Johnson risks job

The vote on Saturday showed how divided the Republican faction is. 112 Republicans voted against the aid package for Ukraine and 101 voted for it. Biden’s Democrats, on the other hand, voted unanimously for the bill. After the vote, some MPs in the plenary waved Ukraine flags and applauded. They were called to order by the chair of the meeting. Johnson criticized MPs and said: “We should just wave a flag in the chamber.” Ardent Trump supporter Marjorie Taylor Greene was outraged by the vote and the flags in the plenary. “I think every American in this country should be furious,” said the hard-right lawmaker.

Greene submitted an initial request for Johnson’s deselection in March, and two other MPs later joined the party. So far she has not forced a vote on Johnson’s deselection. Johnson should now breathe a sigh of relief, at least in the short term, because the 49-year-old made it clear on Saturday that she would keep her feet still for the time being. She called Johnson’s behavior a “fraud.” If Greene really insists on a recall vote, Johnson will likely have to rely on the Democrats’ votes in the chamber to keep his job because of his group’s slim majority.

The 52-year-old only took over the office, which comes third in the United States’ ranking after the president and his vice president, around six months ago. The Democrats refused to support his predecessor, Kevin McCarthy. He was ousted from office in a historic vote in early October. Things could be different this time because Johnson accommodated the Democrats with the vote on Ukraine aid. In Johnson’s own group, representatives like Greene are primarily interested in causing chaos. Passing laws doesn’t seem to be a priority for many.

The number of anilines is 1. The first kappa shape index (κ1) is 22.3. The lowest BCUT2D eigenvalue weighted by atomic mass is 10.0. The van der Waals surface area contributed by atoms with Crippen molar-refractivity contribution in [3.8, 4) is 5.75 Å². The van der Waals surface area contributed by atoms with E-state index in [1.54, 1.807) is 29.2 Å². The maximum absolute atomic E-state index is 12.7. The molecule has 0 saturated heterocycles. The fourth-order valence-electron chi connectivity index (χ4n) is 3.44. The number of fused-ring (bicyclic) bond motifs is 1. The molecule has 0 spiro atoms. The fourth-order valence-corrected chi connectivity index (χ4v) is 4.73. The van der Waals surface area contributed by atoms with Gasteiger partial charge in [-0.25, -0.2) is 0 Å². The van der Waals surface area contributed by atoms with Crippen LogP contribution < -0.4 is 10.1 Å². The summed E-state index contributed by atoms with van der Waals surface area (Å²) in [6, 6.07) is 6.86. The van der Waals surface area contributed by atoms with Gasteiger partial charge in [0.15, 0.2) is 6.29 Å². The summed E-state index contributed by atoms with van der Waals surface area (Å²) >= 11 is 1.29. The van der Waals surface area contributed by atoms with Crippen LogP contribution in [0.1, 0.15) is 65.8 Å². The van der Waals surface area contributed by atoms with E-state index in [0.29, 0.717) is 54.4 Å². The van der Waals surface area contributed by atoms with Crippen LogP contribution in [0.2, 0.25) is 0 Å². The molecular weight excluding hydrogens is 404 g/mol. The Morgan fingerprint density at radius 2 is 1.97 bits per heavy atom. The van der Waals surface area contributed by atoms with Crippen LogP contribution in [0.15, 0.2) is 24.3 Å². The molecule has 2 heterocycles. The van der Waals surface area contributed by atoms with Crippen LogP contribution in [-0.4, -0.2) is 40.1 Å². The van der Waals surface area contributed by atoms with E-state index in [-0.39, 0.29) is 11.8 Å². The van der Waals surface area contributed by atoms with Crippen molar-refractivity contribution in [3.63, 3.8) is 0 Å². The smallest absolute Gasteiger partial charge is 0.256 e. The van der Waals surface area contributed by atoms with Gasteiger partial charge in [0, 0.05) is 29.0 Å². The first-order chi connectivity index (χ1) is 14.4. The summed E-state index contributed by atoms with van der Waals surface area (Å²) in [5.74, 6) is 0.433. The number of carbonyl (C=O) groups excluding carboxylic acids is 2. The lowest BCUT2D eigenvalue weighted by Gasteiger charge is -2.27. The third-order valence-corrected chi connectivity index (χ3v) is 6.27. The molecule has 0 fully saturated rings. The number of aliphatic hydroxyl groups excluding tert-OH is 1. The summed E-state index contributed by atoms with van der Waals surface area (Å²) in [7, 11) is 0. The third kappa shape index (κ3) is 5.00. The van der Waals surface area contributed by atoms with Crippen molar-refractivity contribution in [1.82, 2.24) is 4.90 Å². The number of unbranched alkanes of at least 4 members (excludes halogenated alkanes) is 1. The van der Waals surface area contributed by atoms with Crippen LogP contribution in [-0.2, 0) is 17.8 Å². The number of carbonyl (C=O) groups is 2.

Also aid for Israel and Taiwan

It is therefore worth noting that, in addition to the Ukraine aid, other drafts have now passed the chamber. One text provides a good 26 billion US dollars for Israel. On the one hand, it is intended, for example, to finance Israel’s missile defense and the US’s ongoing military operations in the region. On the other hand, around $9 billion of this is intended for humanitarian support, including for the people in the Gaza Strip and other regions. Also approved are around $8 billion in support for Taiwan and the Indo-Pacific region and a text that calls for a sale of the Chinese short-video app Tiktok, as well as sanctions against Iran and the seizure of Russian assets.

Although aid for Israel was approved with a broad bipartisan majority, unlike Ukraine and Taiwan, there were also dissenting voices from the Democratic ranks. 37 Democrats and 21 Republicans voted against the package. The USA is Israel’s most important protecting power and supports the country with billions of dollars every year, a significant portion of which goes towards missile defense and other military technology. Israel’s behavior in the Gaza war is increasingly viewed critically, especially by Democrats. Some have called for further aid to be subject to conditions.